Bonjour mes belles, I was hoping to share some photos of Normandy with you but it has been a busy week and there still seems to be a million things that need to be done. Next week will hopefully be a less busy week and I will hopefgully share some photos of the trip with you. As a result of our recent trip, I am in love with all things from Normandy including the calvados which French Boyfriend loves to cook with. I am planning of stealing some to make this fabulous dessert recipe...
Normally this cafe would be jam packed with people but it is Autumn and many of the tourists have gone. I cannot think of a nicer time to be in France. Lovely sunny days and cosy, cool nights...what more could a girl ask for?
I was hoping to post whilst we were away but we had a few techinal issues, no wifi in the gite that we rented plus the fact that my phone died. End result a fabulous holiday in lovely Normandy.
On the way to Normandy we stayed in a fabulous hotel which was not far from Villandry.
This is the view from the breakfast room. Would you believe that we slept in and arrived a minute before they started clearing away breakfast. A lesson for next time is to take note what time breakfast is served. The night before we had a fabulous dinner, we were impressed by the quality of the food and the service was excellent.
We both had cherry soufles to finish which were heavenly and I am keen to try making these at home.
The wine list was one of the largest that I have ever come across and I loved that you could choose armagnac by the year. You can find more details about the hotel here. I am off to continue with the unpacking, not a task that I enjoy.
I found some split peas whilst cleaning out one of the kitchen cupboards that French Boyfriend purchased some months back.
FB advised that these are good with eaten with French sausages so I had a quick search on the internet and found this recipe.
I was a little aprehensive at first but once the mixture was in the food processor, my confidence returned and FB was happy with the result. It works well with French sausages but if you do not have these, it would also work well with strong tasting non French sausages.
The recipe appears in French with my English version below.
Temps de préparation : 200 minutes
Temps de cuisson : 45 minutes
Ingrédients (pour 6 personnes) :
- 500 g de pois cassés - 6 pommes de terre - 200 g de lardons fumés - 2 oignons - 4 gousses d'ail - 2 feuilles de laurier - 1 pincée de sel - 1 pincée de poivre - 15 cl lait - 1 noix de beurre
Préparation de la recette :
Rincer à grande eau les pois cassés puis les laisser tremper 2-3 h. Dans une casserole, faire revenir les lardons avec une noisette de beurre et les oignons. Ajouter
les pois cassés avec 4 fois leur volume d'eau, les gousses d'ail pelées
et coupées en deux, les feuilles de laurier, les pommes de terre
épluchées et coupées en gros morceaux. Laisser mijoter à feu doux pendant 45 min. Égoutter, récupérer les morceaux de pomme de terre et les passer au moulin à légumes. Mélanger avec le lait chaud. Jeter les feuilles de laurier. Mixer les pois cassés avec une belle noisette de beurre puis incorporer la purée de pomme de terre. Rectifier l’assaisonnement si besoin.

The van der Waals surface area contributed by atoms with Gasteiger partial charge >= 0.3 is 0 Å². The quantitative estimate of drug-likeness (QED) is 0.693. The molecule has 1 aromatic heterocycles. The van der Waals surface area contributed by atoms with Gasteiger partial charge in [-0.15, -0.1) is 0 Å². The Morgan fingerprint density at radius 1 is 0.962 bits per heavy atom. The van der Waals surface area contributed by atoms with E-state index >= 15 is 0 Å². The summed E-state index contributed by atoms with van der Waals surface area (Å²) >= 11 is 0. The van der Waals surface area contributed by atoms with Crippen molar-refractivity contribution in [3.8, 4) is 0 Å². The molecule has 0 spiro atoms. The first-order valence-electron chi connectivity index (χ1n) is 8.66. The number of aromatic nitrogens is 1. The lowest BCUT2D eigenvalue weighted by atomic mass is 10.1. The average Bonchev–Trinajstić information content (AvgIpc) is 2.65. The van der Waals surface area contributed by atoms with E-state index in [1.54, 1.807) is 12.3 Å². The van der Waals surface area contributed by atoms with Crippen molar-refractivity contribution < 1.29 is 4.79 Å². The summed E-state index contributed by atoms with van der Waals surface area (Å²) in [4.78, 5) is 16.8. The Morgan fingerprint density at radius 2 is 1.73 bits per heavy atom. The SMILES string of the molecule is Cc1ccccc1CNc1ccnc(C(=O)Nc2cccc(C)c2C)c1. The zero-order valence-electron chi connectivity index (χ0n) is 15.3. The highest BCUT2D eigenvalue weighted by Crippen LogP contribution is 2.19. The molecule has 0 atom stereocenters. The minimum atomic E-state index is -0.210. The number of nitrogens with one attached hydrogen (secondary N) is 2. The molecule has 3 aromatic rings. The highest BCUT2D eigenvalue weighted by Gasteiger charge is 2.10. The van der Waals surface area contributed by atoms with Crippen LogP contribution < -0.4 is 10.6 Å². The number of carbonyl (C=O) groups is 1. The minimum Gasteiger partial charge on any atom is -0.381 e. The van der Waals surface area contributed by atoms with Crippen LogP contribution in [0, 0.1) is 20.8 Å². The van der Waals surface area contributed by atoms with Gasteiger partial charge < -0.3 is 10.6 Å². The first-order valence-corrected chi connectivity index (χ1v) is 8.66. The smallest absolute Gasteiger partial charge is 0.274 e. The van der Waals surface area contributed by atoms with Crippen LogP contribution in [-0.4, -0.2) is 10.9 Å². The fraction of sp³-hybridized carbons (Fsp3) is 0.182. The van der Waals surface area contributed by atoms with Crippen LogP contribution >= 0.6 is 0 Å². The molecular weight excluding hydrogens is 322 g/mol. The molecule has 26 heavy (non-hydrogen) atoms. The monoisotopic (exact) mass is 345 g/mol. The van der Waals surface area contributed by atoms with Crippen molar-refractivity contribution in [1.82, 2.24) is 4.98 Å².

Preparation time : 200 minutes
Cooking time : 45 minutes
Ingrédients (pour 6 personnes) :
500 g split poeas - 6 potatoes (peeled and cut into large chunks) - 200 g smoked bacon - 2 onions
Rinse the split peas and leave to soak for 2-3 h. Place the bacon and onion in a pot and fry with the knob of butter until cooked. Add the split peas together with 4 times their volume in water - 2 litres. Add the cloves of garlic, laurel leaves and potatoes. Simmer for 45 min. Drain, remove the potatoes and laurel leaves? Blend in a food porocessor until smooth. Do the same with the potatoes and milk, then combine both mixtures and blend together, Taste and add additional seasoning if required.
Serve with sausages.
Note by the time I thought to take a photo, it was too late as we had eaten all of it. It really is delicious...
Thursday morning is market day in the village and it has been for the past 600 years or so. One hopes that this continues for the next 600 years. When we visited New Zealand earlier in the year, my sister took me to a local market but for me it lacked something.
Perhaps it was the friendly banter between the sellers or simply the way in which the French take the time to arrange their produce. I think that it is something that is hard to copy and the French are born into this way of life, hence they do not know any different and for them is normal.
For me this morning, it is if I was seeing the market for the first time, despite having lived here for 9 years it has not lost any of it's magic.
It has been a very busy 6 months for us and we are looking forward to slowing down and taking time to enjoy life in this fabulous country.
How stunning do these lettuces look, I love the contrast of the colours...
A shopping basket is a must and the French are finally stopping plastic bags and adopting brown paper versions instead. I think everything tastes and looks much nicer when in paper bags...
Lots of lovely cheese, I can notg imagine France "sans fromage"...
Autumn really is the most lovely time of the year to be in France, the days are still warm and the mornings crisp.
I just had to take a photo of the purple cauliflower, it looks too good to eat.
For the last couple of nights we have had two lovely ladies staying from America. One of whom is a follower of this blog, hence she knew a lot about us before actually meeting us in person. We hope that you both enjoy the rest of your adventures in France and look forward to hearing your tales...
October is a lovely month to be visiting France and we are being blessed with beaucoup de soleil, long may it continue.